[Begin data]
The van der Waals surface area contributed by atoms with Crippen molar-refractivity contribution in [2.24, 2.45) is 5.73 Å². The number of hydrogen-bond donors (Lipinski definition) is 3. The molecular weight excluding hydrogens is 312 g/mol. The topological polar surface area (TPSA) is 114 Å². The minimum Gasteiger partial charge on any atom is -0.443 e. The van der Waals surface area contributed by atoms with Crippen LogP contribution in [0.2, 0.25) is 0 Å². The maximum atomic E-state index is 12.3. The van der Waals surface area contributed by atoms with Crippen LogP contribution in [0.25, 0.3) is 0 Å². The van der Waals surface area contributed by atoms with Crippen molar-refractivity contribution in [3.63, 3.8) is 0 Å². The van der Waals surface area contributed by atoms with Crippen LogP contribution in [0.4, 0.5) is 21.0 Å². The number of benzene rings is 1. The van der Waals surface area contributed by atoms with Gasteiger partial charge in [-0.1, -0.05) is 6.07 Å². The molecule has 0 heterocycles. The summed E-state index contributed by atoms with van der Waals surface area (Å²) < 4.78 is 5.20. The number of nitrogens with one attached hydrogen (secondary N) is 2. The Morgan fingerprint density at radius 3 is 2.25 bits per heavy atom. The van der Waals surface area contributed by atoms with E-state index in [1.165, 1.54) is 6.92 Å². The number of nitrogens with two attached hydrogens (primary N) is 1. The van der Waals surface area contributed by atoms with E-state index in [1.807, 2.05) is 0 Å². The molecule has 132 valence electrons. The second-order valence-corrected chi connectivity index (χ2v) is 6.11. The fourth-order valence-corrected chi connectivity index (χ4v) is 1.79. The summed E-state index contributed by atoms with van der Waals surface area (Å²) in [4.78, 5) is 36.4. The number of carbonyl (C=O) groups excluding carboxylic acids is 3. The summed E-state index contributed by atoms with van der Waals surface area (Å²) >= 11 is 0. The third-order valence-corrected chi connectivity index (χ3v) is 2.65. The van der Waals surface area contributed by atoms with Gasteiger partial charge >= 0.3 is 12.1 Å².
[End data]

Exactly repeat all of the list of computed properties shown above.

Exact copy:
The van der Waals surface area contributed by atoms with Crippen molar-refractivity contribution in [2.24, 2.45) is 5.73 Å². The number of hydrogen-bond donors (Lipinski definition) is 3. The molecular weight excluding hydrogens is 312 g/mol. The topological polar surface area (TPSA) is 114 Å². The minimum Gasteiger partial charge on any atom is -0.443 e. The van der Waals surface area contributed by atoms with Crippen LogP contribution in [0.2, 0.25) is 0 Å². The maximum atomic E-state index is 12.3. The van der Waals surface area contributed by atoms with Crippen LogP contribution in [0.25, 0.3) is 0 Å². The van der Waals surface area contributed by atoms with Crippen molar-refractivity contribution in [3.63, 3.8) is 0 Å². The van der Waals surface area contributed by atoms with Crippen LogP contribution in [0.4, 0.5) is 21.0 Å². The number of benzene rings is 1. The van der Waals surface area contributed by atoms with Gasteiger partial charge in [-0.1, -0.05) is 6.07 Å². The molecule has 0 heterocycles. The summed E-state index contributed by atoms with van der Waals surface area (Å²) < 4.78 is 5.20. The number of nitrogens with one attached hydrogen (secondary N) is 2. The Morgan fingerprint density at radius 3 is 2.25 bits per heavy atom. The van der Waals surface area contributed by atoms with E-state index in [1.165, 1.54) is 6.92 Å². The number of nitrogens with two attached hydrogens (primary N) is 1. The van der Waals surface area contributed by atoms with E-state index in [1.807, 2.05) is 0 Å². The molecule has 132 valence electrons. The second-order valence-corrected chi connectivity index (χ2v) is 6.11. The fourth-order valence-corrected chi connectivity index (χ4v) is 1.79. The summed E-state index contributed by atoms with van der Waals surface area (Å²) in [4.78, 5) is 36.4. The number of carbonyl (C=O) groups excluding carboxylic acids is 3. The summed E-state index contributed by atoms with van der Waals surface area (Å²) >= 11 is 0. The third-order valence-corrected chi connectivity index (χ3v) is 2.65. The van der Waals surface area contributed by atoms with Gasteiger partial charge >= 0.3 is 12.1 Å².